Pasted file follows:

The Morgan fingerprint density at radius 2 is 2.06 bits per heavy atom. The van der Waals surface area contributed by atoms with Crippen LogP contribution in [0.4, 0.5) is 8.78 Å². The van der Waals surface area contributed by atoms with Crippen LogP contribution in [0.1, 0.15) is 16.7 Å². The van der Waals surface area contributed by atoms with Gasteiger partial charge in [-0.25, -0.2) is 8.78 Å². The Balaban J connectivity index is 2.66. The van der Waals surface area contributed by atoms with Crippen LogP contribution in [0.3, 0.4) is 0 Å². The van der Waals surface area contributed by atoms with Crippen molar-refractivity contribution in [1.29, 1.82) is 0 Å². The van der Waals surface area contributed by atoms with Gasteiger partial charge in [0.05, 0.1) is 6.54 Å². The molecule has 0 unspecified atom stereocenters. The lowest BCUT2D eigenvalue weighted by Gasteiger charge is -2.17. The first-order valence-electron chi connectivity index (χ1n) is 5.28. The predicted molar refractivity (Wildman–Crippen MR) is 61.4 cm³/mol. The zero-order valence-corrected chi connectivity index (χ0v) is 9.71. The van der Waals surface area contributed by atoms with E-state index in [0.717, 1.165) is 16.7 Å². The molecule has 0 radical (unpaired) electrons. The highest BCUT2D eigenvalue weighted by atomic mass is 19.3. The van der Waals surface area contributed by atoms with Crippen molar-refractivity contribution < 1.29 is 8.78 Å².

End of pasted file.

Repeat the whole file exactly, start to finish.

The Morgan fingerprint density at radius 2 is 2.06 bits per heavy atom. The van der Waals surface area contributed by atoms with Crippen LogP contribution in [0.4, 0.5) is 8.78 Å². The van der Waals surface area contributed by atoms with Crippen LogP contribution in [0.1, 0.15) is 16.7 Å². The van der Waals surface area contributed by atoms with Gasteiger partial charge in [-0.25, -0.2) is 8.78 Å². The Balaban J connectivity index is 2.66. The van der Waals surface area contributed by atoms with Crippen LogP contribution in [0.3, 0.4) is 0 Å². The van der Waals surface area contributed by atoms with Crippen molar-refractivity contribution in [1.29, 1.82) is 0 Å². The van der Waals surface area contributed by atoms with Gasteiger partial charge in [0.05, 0.1) is 6.54 Å². The molecule has 0 unspecified atom stereocenters. The lowest BCUT2D eigenvalue weighted by Gasteiger charge is -2.17. The first-order valence-electron chi connectivity index (χ1n) is 5.28. The predicted molar refractivity (Wildman–Crippen MR) is 61.4 cm³/mol. The zero-order valence-corrected chi connectivity index (χ0v) is 9.71. The van der Waals surface area contributed by atoms with E-state index in [0.717, 1.165) is 16.7 Å². The molecule has 0 radical (unpaired) electrons. The highest BCUT2D eigenvalue weighted by atomic mass is 19.3. The van der Waals surface area contributed by atoms with Crippen molar-refractivity contribution < 1.29 is 8.78 Å².